The 2010 Pulitzer Prize Winner, Citation for Fiction—for distinguished fiction by an American author, preferably dealing with American life—was awarded yesterday for Tinkers by Paul Harding.
An old man lies dying. Confined to bed in his living room, he sees the walls around him begin to collapse, the windows come loose from their sashes, and the ceiling plaster fall off in great chunks, showering him with a lifetime of debris: newspaper clippings, old photographs, wool jackets, rusty tools, and the mangled brass works of antique clocks. Soon, the clouds from the sky above plummet down on top of him, followed by the stars, till the black night covers him like a shroud. He is hallucinating, in death throes from cancer and kidney failure.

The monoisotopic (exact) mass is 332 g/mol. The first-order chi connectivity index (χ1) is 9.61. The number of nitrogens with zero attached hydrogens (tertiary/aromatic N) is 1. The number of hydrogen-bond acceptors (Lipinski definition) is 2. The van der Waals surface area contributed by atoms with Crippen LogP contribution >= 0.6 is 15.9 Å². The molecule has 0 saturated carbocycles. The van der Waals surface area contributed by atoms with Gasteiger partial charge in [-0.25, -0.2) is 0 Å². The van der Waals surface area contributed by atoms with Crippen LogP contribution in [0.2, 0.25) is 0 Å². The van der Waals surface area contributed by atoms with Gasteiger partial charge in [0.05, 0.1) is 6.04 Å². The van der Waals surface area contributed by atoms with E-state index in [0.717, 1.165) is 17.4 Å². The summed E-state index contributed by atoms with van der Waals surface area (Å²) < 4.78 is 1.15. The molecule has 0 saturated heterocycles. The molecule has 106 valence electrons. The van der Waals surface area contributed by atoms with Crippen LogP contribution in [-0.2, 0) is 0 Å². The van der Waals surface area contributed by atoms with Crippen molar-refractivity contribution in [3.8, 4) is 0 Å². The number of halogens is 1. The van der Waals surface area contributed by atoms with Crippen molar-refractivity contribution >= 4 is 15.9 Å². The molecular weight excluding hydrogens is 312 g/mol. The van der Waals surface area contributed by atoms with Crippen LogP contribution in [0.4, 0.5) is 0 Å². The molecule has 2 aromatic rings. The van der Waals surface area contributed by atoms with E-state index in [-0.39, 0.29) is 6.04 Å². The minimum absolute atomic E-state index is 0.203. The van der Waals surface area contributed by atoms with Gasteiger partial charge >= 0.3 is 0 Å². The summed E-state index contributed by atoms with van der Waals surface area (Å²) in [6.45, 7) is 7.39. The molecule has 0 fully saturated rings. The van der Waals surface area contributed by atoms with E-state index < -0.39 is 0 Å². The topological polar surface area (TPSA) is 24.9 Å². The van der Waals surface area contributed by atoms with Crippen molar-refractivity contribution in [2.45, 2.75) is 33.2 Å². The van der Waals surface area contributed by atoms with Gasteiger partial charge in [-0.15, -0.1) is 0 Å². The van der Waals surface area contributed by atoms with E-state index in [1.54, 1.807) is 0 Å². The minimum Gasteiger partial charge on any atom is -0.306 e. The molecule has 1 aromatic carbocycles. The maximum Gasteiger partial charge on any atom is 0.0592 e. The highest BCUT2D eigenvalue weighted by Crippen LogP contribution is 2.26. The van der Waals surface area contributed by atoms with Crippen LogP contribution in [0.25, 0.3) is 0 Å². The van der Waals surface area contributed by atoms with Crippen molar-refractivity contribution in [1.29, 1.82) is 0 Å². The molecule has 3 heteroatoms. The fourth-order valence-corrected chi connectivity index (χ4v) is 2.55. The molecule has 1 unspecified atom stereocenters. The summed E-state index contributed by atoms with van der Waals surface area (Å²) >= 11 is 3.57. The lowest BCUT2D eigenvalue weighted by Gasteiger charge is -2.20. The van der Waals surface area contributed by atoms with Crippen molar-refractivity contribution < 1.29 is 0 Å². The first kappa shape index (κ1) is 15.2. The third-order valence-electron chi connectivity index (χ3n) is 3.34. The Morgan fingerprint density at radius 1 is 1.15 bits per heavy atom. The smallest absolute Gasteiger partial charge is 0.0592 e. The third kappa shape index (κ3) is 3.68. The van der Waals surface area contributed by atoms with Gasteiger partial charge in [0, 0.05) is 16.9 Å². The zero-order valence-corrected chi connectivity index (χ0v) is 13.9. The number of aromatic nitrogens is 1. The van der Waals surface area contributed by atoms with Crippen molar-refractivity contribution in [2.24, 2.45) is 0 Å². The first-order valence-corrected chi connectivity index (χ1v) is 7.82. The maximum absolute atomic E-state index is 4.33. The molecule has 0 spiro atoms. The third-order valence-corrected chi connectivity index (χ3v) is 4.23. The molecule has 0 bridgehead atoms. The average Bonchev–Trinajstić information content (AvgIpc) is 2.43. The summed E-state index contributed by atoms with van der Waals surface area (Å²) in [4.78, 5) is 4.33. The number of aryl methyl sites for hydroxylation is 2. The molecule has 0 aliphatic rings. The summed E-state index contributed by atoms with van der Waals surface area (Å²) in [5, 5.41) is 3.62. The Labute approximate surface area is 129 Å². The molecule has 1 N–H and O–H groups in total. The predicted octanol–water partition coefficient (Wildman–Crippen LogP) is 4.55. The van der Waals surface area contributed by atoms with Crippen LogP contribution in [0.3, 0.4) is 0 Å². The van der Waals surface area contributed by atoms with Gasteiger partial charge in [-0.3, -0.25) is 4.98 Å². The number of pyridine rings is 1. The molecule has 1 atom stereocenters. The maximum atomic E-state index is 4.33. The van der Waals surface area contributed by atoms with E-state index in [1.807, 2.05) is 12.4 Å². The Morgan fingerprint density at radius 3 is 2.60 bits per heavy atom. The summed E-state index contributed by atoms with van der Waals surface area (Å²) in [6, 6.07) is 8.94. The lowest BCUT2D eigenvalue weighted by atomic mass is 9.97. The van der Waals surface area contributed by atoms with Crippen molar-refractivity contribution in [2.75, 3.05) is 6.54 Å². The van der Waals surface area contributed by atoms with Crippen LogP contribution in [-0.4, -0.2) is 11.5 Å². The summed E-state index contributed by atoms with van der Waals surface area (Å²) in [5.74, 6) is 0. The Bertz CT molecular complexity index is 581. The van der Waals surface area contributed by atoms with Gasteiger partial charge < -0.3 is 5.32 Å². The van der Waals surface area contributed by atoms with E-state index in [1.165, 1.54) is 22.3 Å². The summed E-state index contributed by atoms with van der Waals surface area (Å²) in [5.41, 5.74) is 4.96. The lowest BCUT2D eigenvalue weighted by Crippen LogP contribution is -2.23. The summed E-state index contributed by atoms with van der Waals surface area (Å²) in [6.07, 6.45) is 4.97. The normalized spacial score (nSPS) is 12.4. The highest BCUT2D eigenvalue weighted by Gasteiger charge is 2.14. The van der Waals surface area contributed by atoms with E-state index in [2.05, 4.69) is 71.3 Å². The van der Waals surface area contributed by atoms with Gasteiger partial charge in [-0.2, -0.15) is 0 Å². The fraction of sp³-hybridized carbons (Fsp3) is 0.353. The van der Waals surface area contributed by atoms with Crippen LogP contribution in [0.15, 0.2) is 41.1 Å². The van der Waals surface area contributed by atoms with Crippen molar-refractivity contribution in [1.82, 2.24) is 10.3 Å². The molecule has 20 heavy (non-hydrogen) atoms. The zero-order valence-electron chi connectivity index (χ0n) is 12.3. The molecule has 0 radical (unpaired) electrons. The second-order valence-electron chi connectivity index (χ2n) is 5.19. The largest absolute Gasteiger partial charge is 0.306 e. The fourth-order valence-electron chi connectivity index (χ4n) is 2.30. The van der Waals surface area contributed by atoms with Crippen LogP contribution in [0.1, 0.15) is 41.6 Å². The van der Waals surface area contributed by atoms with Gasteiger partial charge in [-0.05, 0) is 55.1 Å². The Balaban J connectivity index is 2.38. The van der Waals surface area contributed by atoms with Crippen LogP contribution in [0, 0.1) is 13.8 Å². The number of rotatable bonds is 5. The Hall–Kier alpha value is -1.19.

A methodical repairer of clocks, he is now finally released from the usual constraints of time and memory to rejoin his father, an epileptic, itinerant peddler, whom he had lost 7 decades before. In his return to the wonder and pain of his impoverished childhood in the backwoods of Maine, he recovers a natural world that is at once indifferent to man and inseparable from him, menacing and awe inspiring.
Tinkers is about the legacy of consciousness and the porousness of identity from one generation the next. At once heartbreaking and life affirming, it is an elegiac meditation on love, loss, and the fierce beauty of nature.